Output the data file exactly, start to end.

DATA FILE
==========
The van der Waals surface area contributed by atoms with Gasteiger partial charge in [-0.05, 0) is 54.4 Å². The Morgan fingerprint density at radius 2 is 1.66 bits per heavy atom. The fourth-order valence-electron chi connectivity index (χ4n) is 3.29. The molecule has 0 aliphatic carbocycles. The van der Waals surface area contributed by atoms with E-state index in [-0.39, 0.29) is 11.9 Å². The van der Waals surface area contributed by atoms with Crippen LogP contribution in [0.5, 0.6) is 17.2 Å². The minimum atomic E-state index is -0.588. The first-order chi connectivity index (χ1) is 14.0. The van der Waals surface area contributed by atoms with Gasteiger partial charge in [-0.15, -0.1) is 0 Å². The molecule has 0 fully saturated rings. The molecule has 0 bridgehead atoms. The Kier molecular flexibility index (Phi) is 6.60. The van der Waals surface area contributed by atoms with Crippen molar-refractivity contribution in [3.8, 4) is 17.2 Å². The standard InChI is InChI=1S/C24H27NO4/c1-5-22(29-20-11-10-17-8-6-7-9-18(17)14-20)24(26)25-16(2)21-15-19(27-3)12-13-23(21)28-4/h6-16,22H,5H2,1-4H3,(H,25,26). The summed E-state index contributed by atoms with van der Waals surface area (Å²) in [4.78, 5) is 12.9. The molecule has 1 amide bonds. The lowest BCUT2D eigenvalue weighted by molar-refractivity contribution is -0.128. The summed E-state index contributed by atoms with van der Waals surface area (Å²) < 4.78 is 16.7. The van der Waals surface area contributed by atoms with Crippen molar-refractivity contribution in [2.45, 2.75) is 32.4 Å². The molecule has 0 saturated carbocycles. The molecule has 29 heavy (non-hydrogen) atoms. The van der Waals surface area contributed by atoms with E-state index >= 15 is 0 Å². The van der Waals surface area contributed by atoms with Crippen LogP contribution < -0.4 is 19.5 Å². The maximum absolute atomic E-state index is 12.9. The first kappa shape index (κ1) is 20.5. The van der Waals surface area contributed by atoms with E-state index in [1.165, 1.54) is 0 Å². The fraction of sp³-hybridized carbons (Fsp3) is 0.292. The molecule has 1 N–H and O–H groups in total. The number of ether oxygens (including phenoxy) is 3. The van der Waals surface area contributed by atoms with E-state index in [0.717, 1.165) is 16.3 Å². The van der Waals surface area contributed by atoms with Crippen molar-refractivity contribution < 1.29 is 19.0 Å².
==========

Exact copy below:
The van der Waals surface area contributed by atoms with Gasteiger partial charge in [-0.05, 0) is 54.4 Å². The Morgan fingerprint density at radius 2 is 1.66 bits per heavy atom. The fourth-order valence-electron chi connectivity index (χ4n) is 3.29. The molecule has 0 aliphatic carbocycles. The van der Waals surface area contributed by atoms with E-state index in [-0.39, 0.29) is 11.9 Å². The van der Waals surface area contributed by atoms with Crippen LogP contribution in [0.5, 0.6) is 17.2 Å². The minimum atomic E-state index is -0.588. The first-order chi connectivity index (χ1) is 14.0. The van der Waals surface area contributed by atoms with Gasteiger partial charge in [-0.15, -0.1) is 0 Å². The molecule has 0 fully saturated rings. The molecule has 0 bridgehead atoms. The Kier molecular flexibility index (Phi) is 6.60. The van der Waals surface area contributed by atoms with Crippen molar-refractivity contribution in [3.8, 4) is 17.2 Å². The standard InChI is InChI=1S/C24H27NO4/c1-5-22(29-20-11-10-17-8-6-7-9-18(17)14-20)24(26)25-16(2)21-15-19(27-3)12-13-23(21)28-4/h6-16,22H,5H2,1-4H3,(H,25,26). The summed E-state index contributed by atoms with van der Waals surface area (Å²) in [4.78, 5) is 12.9. The molecule has 1 amide bonds. The lowest BCUT2D eigenvalue weighted by molar-refractivity contribution is -0.128. The summed E-state index contributed by atoms with van der Waals surface area (Å²) < 4.78 is 16.7. The van der Waals surface area contributed by atoms with Crippen molar-refractivity contribution in [2.45, 2.75) is 32.4 Å². The molecule has 0 saturated carbocycles. The molecule has 29 heavy (non-hydrogen) atoms. The van der Waals surface area contributed by atoms with E-state index >= 15 is 0 Å². The van der Waals surface area contributed by atoms with Crippen LogP contribution < -0.4 is 19.5 Å². The maximum absolute atomic E-state index is 12.9. The first kappa shape index (κ1) is 20.5. The van der Waals surface area contributed by atoms with E-state index in [1.165, 1.54) is 0 Å². The fraction of sp³-hybridized carbons (Fsp3) is 0.292. The molecule has 1 N–H and O–H groups in total. The number of ether oxygens (including phenoxy) is 3. The van der Waals surface area contributed by atoms with E-state index in [0.717, 1.165) is 16.3 Å². The van der Waals surface area contributed by atoms with Crippen molar-refractivity contribution < 1.29 is 19.0 Å².